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Research Papers

Gait Initiation With Electromyographically Triggered Electrical Stimulation in People With Partial Paralysis

[+] Author and Article Information
Anirban Dutta

Cleveland FES Center, Case Western Reserve University, Cleveland, OH 44106adutta@case.edu

Rudi Kobetic, Ronald J. Triolo

Cleveland FES Center, Case Western Reserve University, Cleveland, OH 44106

J Biomech Eng 131(8), 081002 (Jun 19, 2009) (9 pages) doi:10.1115/1.3086356 History: Received October 11, 2007; Revised November 23, 2008; Published June 19, 2009

Functional electrical stimulation (FES) facilitates ambulatory function after paralysis by activating the muscles of the lower extremities. Individuals with incomplete spinal cord injury (iSCI) retain partial volitional control of muscles below the level of injury, necessitating careful integration of FES with intact voluntary motor function for efficient walking. The FES-assisted stepping can be triggered automatically at a fixed rate (autotrigger), by a manual switch (switch-trigger), or by an electromyogram-based gait-event-detector (EMG-trigger). It has been postulated that EMG may be a more natural command source than manual switches, and therefore will enable better coordination of stimulated and volitional motor functions necessary during gait. In this study, the above stated hypothesis was investigated in two volunteers with iSCI during the over-ground FES-assisted gait initiation. Four able-bodied volunteers provided the normative data for comparison. The EMG-triggered FES-assisted gait initiation was found to be more coordinated and dynamically more stable than autotriggered and switch-triggered cases. This highlighted the potential of surface EMG as a natural command interface to better coordinate stimulated and volitional muscle activities during gait.

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Copyright © 2009 by American Society of Mechanical Engineers
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Figures

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Figure 1

Left panel: (a) laboratory setup for EMG-triggered FES-assisted walking; right panel: (b) EMG-based gait-event detector for triggering FES-assisted steps

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Figure 2

Top panel: (a) selection of optimum cut-off frequencies for low-pass filtering the kinematic data; bottom panel: (b) most of power content in the signals was below the optimum cut-off frequency, which were 6 Hz for able-bodied and 3.5 Hz for iSCI data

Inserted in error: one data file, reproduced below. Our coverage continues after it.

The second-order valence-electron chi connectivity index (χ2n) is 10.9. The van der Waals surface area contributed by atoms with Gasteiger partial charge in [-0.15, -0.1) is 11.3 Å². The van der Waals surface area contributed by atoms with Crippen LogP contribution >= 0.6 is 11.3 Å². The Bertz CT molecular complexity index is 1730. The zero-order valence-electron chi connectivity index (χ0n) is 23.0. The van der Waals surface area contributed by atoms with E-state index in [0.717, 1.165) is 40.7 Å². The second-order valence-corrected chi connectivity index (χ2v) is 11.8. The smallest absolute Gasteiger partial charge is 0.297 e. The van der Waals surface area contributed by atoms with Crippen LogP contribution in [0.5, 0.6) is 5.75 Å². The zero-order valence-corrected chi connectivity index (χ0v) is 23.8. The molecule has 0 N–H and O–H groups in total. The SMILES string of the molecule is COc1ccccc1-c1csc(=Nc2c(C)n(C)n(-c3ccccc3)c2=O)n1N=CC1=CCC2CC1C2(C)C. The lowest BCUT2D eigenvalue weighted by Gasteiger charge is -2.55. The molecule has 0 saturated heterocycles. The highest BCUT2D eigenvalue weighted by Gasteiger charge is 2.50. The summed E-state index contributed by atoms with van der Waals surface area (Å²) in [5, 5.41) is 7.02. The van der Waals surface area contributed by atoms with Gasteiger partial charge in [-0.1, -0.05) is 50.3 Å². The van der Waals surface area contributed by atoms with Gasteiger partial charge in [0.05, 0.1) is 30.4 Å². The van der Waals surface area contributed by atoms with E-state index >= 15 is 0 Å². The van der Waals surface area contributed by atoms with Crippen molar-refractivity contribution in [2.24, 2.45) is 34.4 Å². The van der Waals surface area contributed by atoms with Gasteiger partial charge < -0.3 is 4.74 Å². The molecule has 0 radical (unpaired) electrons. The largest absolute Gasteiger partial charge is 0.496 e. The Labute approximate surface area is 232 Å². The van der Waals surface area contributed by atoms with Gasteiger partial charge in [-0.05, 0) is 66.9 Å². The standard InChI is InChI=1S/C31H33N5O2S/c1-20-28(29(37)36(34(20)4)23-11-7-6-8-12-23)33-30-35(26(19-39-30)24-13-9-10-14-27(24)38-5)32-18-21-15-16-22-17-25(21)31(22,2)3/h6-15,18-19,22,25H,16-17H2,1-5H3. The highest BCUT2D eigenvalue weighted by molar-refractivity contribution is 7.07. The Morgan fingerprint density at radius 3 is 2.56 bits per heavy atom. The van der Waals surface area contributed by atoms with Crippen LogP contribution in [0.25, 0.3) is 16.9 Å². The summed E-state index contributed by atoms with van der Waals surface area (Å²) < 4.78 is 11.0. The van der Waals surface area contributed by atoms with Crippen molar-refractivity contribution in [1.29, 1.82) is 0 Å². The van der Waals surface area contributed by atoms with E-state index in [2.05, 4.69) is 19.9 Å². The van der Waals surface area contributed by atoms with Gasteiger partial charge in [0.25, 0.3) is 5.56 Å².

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Figure 3

Gait initiation protocol during data collection

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Figure 4

Typical pelvis motion in the direction of progression during gait initiation

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Figure 5

Euclidean distance from the origin of the perturbation of the 36 states during gait initiation at the maximum left knee flexion. Left panel: (a) able-bodied data (four subjects); middle panel: (b) subject iSCI-1 data (C1 gait); and right panel: (c) subject iSCI-2 data (C2 gait). (Normative data from four able-bodied subjects, ten trials each; EMG-trigger, switch-trigger, and autotrigger from two iSCI subjects, ten trials each)

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Figure 6

%VAF by the PCs. Top panel: (a) able-bodied data. Bottom panel: (b) two iSCI subjects with EMG, switch, and autotriggered FES. Plots show the data averaged over six gait events.

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Figure 7

Typical loading of the first three PCs on the joint angles (HA: hip angle, KA: knee angle, AA: ankle angle) found from the weight matrix W of the subject Able1. The prefix “l” indicates the left side and “r” indicates the right side. The suffix “x” denotes the sagittal plane, “y” denotes frontal plane, and “z” denotes transverse plane for the joint angles.

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Figure 8

Euclidean distance from the origin of the perturbation of the five principal components at maximum left knee flexion. Left panel: (a) able-bodied (four subjects). Middle panel: (b) subject iSCI-1 (C1 gait). Right panel: (c) subject iSCI-2 (C2 gait). (Normative data from four able-bodied subjects, ten trials each; EMG-trigger, switch-trigger and autotrigger from two iSCI subjects, ten trials each)

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Figure 9

Top panel: (a) scatter plot of QoF and Av. Eig. at six gait events for four able-bodied subjects—Able1, Able2, Able3, and Able4—and the two iSCI subjects with different trigger modes: EMG1, EMG2, SW1, SW2, Auto1, and Auto2. Bottom panel: (b) MANOVA cluster dendrogram plot of the groups.

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Figure 10

Mahalanobis distances matrix between each pair of group means

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